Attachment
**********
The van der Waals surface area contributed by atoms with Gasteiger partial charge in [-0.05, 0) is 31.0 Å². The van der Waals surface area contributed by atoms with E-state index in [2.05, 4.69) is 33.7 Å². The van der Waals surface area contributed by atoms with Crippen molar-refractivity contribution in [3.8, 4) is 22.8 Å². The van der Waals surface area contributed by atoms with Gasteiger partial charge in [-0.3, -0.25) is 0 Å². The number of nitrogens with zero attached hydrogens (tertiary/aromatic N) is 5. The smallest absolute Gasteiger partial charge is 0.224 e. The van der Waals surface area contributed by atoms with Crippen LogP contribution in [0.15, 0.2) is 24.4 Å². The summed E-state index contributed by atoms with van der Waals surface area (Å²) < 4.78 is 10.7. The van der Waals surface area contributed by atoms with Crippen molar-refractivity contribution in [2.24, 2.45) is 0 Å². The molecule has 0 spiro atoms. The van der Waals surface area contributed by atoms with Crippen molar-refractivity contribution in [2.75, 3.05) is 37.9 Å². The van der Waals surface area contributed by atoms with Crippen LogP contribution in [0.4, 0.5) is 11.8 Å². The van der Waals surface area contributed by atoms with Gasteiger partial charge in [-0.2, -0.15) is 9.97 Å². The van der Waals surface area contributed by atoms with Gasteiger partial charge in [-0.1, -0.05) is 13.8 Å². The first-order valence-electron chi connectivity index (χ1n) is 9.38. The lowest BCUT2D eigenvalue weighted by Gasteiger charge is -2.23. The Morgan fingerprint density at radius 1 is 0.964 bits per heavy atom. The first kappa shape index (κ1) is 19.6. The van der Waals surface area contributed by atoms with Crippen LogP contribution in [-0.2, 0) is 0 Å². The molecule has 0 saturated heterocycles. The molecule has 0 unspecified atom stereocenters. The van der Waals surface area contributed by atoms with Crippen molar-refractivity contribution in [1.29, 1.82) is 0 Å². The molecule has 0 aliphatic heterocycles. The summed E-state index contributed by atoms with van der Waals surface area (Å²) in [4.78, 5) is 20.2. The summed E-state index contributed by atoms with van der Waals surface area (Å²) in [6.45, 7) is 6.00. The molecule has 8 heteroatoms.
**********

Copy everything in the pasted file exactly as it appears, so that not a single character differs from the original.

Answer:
The van der Waals surface area contributed by atoms with Gasteiger partial charge in [-0.05, 0) is 31.0 Å². The van der Waals surface area contributed by atoms with E-state index in [2.05, 4.69) is 33.7 Å². The van der Waals surface area contributed by atoms with Crippen molar-refractivity contribution in [3.8, 4) is 22.8 Å². The van der Waals surface area contributed by atoms with Gasteiger partial charge in [-0.3, -0.25) is 0 Å². The number of nitrogens with zero attached hydrogens (tertiary/aromatic N) is 5. The smallest absolute Gasteiger partial charge is 0.224 e. The van der Waals surface area contributed by atoms with Crippen LogP contribution in [0.15, 0.2) is 24.4 Å². The summed E-state index contributed by atoms with van der Waals surface area (Å²) < 4.78 is 10.7. The van der Waals surface area contributed by atoms with Crippen molar-refractivity contribution in [2.24, 2.45) is 0 Å². The molecule has 0 spiro atoms. The van der Waals surface area contributed by atoms with Crippen molar-refractivity contribution in [2.75, 3.05) is 37.9 Å². The van der Waals surface area contributed by atoms with Crippen LogP contribution in [0.4, 0.5) is 11.8 Å². The van der Waals surface area contributed by atoms with Gasteiger partial charge in [-0.2, -0.15) is 9.97 Å². The van der Waals surface area contributed by atoms with Gasteiger partial charge in [-0.1, -0.05) is 13.8 Å². The first-order valence-electron chi connectivity index (χ1n) is 9.38. The lowest BCUT2D eigenvalue weighted by Gasteiger charge is -2.23. The Morgan fingerprint density at radius 1 is 0.964 bits per heavy atom. The first kappa shape index (κ1) is 19.6. The van der Waals surface area contributed by atoms with Crippen LogP contribution in [-0.2, 0) is 0 Å². The molecule has 0 saturated heterocycles. The molecule has 0 unspecified atom stereocenters. The van der Waals surface area contributed by atoms with Crippen molar-refractivity contribution in [1.29, 1.82) is 0 Å². The molecule has 0 aliphatic heterocycles. The summed E-state index contributed by atoms with van der Waals surface area (Å²) in [4.78, 5) is 20.2. The summed E-state index contributed by atoms with van der Waals surface area (Å²) in [6.45, 7) is 6.00. The molecule has 8 heteroatoms.